Taliban is too hot to debate

Virginia eighth-graders won’t argue the Taliban’s point of view in a mock UN debate, reports the Washington Post.  Swanson Middle School Principal Chrystal Forrester canceled the debate after some parents objected. (Among other things, parents feared kids searching for information would end up at extremist web sites.)

“Recognizing the pain that has touched many of our families and neighbors due to the terrorist attacks on the United States and acknowledging the sensitive nature of the conflict in Afghanistan involving many of our dedicated members of the U.S. armed forces, we have eliminated this topic as part of the U.N. unit of study effective immediately,” the e-mail said.

In addition to the Afghanistan conflict, students were asked to discuss:  China and Taiwan; India and Pakistan; North Korea vs. Western powers; Russia and Chechnya; and Colombia vs. the Revolutionary Armed Forces of Colombia (FARC).

In debate, students often are assigned to argue cases they don’t agree with. They have to work a bit harder.

At Core Knowledge Blog, Robert Pondiscio agrees with Post columnist Robert McCartney: The kids could have handled it.

In other news, a Pakistani comedy troupe has produced its version of a Taliban soap opera to “fight terrorism with humor.”

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  1. Are those parents kidding? I did Model UN in high school, and getting to play the side of the bad guys was always the best part!

    A history of me in conferences:
    1) China in World Health Organization debating AIDS
    2) France in ESCAP (first question asked by a delegate: “Why is France in a committee on Asia and the Pacific?”)
    3) America in Economic and Financial Committee. Back in the days when the Republicans were refusing to approve our full budget for the UN.
    4) Libya in the Human Rights Commission debating Women’s rights.

    I had a blast every time, and I learned a lot more than if I ever played the position of a safe choice country.

  2. So–are the Taliban members of the UN now?

  3. Bill Leonard says:

    The Taliban are not, to my knowledge, members of the UN right now. But that is an answser to a specious question. To the point:

    Should any adolescent be asked to argue the position of an entity whose world view is the death of US soldiers, Afghan national forces or policemen, or anyone else — invariably non-conservative muslims — that they disagree with?

    If you wish to argue the case, please be specific. No platitudes about “education theory,” please. Those views should get what they deserve. A steel-toed boot to the soft tissues is about right to start.

  4. There is a difference between eighth graders and Model UN, right? There’s all kinds of things we expect of high schoolers which are considered too mature for 8th graders. This seems like a perfect example.

  5. Okay, Bill, I will take on a modified view of your argument. Many adolesecents should be asked to argue this position (I could perhaps make an exception for adolescents who are already showing signs of extremist views). If we are going to defeat those people and that world view there are going to be some people in strategic positions who need to understand where they’re coming from, to be able to think like them enough to anticipate many of their moves and counteract them.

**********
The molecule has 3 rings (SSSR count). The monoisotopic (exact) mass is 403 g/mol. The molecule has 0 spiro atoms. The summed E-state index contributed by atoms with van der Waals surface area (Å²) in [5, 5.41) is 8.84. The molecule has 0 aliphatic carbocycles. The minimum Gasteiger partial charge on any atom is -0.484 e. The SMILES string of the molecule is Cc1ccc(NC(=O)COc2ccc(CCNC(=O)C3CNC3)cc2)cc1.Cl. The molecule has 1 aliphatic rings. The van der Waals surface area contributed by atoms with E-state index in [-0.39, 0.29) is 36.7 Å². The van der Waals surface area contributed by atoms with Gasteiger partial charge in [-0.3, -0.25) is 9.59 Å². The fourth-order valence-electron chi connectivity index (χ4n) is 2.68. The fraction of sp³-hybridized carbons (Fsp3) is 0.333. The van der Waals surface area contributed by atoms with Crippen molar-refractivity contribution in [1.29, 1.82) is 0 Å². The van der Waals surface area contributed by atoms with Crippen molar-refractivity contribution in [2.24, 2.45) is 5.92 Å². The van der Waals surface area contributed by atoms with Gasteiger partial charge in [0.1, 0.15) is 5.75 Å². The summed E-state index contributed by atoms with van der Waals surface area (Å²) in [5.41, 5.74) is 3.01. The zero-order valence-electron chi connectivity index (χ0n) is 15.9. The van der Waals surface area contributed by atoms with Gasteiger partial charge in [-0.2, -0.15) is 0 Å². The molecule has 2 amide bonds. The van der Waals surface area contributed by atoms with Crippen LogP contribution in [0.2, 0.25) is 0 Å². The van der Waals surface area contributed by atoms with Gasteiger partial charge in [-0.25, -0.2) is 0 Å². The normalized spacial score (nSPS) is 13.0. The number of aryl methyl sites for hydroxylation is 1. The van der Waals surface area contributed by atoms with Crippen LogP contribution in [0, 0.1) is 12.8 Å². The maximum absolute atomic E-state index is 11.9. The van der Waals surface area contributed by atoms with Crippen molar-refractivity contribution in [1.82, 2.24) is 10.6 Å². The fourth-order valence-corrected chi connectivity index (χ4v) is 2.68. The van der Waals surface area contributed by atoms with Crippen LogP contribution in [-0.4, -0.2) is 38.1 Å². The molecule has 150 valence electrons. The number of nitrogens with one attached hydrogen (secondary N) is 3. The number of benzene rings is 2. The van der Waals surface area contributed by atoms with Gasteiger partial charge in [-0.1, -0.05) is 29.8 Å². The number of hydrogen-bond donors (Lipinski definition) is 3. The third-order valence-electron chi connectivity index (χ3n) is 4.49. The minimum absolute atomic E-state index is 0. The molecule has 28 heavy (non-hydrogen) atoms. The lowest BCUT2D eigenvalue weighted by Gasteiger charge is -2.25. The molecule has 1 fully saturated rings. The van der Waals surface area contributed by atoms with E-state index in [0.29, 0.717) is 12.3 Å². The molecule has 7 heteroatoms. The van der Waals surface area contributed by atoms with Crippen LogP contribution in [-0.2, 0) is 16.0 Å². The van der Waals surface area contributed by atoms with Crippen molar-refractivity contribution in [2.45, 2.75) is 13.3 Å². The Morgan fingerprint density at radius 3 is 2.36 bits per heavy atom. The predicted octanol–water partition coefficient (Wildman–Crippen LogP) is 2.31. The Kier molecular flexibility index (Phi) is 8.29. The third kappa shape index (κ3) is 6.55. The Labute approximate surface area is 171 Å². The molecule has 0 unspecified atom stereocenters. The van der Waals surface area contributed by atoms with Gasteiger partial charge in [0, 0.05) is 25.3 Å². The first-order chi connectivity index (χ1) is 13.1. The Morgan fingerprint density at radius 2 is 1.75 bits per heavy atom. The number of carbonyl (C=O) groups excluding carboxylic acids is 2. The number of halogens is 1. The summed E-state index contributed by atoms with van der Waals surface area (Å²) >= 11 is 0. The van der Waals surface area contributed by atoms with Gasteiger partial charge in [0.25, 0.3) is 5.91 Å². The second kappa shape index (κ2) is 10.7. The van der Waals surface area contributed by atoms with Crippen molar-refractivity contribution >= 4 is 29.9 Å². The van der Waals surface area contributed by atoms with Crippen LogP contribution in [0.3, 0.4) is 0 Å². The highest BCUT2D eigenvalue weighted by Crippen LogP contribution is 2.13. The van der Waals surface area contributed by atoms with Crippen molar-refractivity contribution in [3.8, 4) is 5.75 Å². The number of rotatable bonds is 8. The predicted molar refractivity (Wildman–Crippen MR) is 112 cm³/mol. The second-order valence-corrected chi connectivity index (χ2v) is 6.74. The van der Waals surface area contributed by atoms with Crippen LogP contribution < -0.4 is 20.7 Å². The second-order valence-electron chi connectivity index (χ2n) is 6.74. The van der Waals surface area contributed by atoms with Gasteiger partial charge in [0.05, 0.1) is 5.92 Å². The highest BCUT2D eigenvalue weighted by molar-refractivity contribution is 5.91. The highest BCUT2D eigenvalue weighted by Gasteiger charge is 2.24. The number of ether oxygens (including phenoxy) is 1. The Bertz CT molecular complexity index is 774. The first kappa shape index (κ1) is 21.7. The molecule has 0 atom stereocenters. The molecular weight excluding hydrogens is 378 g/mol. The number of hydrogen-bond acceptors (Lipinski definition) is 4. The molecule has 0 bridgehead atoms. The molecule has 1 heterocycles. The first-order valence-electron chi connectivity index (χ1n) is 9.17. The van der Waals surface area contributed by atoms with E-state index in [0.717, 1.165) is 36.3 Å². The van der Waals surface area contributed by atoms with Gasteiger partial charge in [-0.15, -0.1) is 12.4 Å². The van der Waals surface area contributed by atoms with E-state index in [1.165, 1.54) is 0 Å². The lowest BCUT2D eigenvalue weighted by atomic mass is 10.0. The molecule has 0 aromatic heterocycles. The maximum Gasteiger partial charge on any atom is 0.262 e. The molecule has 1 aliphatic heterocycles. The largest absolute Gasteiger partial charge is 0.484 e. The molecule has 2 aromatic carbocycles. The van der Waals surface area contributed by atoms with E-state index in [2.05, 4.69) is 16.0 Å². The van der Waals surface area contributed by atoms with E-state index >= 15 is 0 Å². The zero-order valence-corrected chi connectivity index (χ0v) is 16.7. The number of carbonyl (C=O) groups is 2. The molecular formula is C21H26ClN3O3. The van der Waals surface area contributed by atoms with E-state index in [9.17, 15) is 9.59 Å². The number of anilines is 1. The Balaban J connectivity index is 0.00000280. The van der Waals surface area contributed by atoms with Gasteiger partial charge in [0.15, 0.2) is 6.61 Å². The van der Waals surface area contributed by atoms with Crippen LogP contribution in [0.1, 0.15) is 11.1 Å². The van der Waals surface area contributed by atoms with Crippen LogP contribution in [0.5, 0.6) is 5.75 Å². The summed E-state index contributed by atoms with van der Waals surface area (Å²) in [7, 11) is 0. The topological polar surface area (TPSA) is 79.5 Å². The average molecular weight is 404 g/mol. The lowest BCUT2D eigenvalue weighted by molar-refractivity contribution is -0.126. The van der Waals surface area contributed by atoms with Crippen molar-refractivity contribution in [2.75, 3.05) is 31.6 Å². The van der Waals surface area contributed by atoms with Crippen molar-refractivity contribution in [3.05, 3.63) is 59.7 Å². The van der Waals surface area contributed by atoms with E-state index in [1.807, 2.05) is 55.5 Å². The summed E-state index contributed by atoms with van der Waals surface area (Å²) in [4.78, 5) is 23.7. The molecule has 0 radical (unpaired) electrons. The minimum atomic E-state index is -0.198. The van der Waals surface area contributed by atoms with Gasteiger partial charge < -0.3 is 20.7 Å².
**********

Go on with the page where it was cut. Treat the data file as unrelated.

I’m inclined to say that adolescents shouldn’t be required to argue that position, but I certainly see no problems with asking an adolescent to do this.

    Furthermore, you can never really understand a position until you have considered the best arguments against it, the strongest objections to it. How can students understand the exceptional achievement of religious tolerance in the West if they don’t understand the forces contending against this tolerance? Who will better understand the weakness of the arguments for religion imposed by force, someone who has tried the arguments on from the inside, and found all the problems with them, or someone who has never been exposed to them before because their educators only ever applied the steel-toed boot?

    Are you so unconfident in the Western tradition that you think it won’t win out in an argument? And if so, how do you explain the rise of religious tolerance and the human rights movement in the West? Look at the history of the religious wars in Europe and the Spanish Inquistion, or the attempted religious conformity by the Pilgrams in colonial America. The Western tradition of tolerance is not a weak pathetic line of argument that we can expect to fall apart when confronted with opposing views, it’s already been stress-tested by the fires of history and is one of the glorious achievements of our civilisation. Despite what Bin Laden may say, we, in the West, are the ones in the position of intellectual strength.

  6. I suppose at the same time, 8th graders should also be expected to debate on the side of the KKK, Nazis, Stalinists, and child molesters.

    Some things you just plain don’t legitimize by pretending they have a valid argument. Giving evil a place in the argument is to do injustice to good. They need to know the extent of the evil we face. But the only people who should be “getting in their heads” are intelligence analysts and medical examiners.